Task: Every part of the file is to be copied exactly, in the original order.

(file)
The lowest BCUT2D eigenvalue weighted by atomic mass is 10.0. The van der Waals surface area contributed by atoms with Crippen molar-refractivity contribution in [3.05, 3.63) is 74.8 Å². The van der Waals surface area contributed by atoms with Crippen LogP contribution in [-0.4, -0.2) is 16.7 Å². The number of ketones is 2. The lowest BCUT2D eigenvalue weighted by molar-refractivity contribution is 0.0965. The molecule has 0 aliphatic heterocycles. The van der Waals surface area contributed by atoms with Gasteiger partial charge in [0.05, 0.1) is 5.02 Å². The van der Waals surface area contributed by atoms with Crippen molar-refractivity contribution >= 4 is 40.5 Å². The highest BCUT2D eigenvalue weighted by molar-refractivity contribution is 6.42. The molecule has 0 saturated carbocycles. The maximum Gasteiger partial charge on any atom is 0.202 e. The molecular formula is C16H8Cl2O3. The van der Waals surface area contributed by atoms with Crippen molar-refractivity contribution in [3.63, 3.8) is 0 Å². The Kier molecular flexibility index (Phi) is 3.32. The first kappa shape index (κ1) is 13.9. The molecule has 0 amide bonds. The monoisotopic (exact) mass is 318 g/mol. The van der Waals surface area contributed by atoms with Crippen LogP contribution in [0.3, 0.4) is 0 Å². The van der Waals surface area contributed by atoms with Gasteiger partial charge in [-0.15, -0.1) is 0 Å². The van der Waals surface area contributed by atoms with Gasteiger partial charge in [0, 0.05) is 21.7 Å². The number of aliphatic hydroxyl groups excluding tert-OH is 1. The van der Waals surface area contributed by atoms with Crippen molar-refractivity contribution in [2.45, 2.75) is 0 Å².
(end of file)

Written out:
The lowest BCUT2D eigenvalue weighted by atomic mass is 10.0. The van der Waals surface area contributed by atoms with Crippen molar-refractivity contribution in [3.05, 3.63) is 74.8 Å². The van der Waals surface area contributed by atoms with Crippen LogP contribution in [-0.4, -0.2) is 16.7 Å². The number of ketones is 2. The lowest BCUT2D eigenvalue weighted by molar-refractivity contribution is 0.0965. The molecule has 0 aliphatic heterocycles. The van der Waals surface area contributed by atoms with Gasteiger partial charge in [0.05, 0.1) is 5.02 Å². The van der Waals surface area contributed by atoms with Crippen molar-refractivity contribution >= 4 is 40.5 Å². The highest BCUT2D eigenvalue weighted by molar-refractivity contribution is 6.42. The molecule has 0 saturated carbocycles. The maximum Gasteiger partial charge on any atom is 0.202 e. The molecular formula is C16H8Cl2O3. The van der Waals surface area contributed by atoms with Crippen molar-refractivity contribution in [3.63, 3.8) is 0 Å². The Kier molecular flexibility index (Phi) is 3.32. The first kappa shape index (κ1) is 13.9. The molecule has 0 amide bonds. The monoisotopic (exact) mass is 318 g/mol. The van der Waals surface area contributed by atoms with Crippen LogP contribution in [0.3, 0.4) is 0 Å². The van der Waals surface area contributed by atoms with Gasteiger partial charge in [-0.15, -0.1) is 0 Å². The van der Waals surface area contributed by atoms with Gasteiger partial charge in [0, 0.05) is 21.7 Å². The number of aliphatic hydroxyl groups excluding tert-OH is 1. The van der Waals surface area contributed by atoms with Crippen molar-refractivity contribution in [2.45, 2.75) is 0 Å².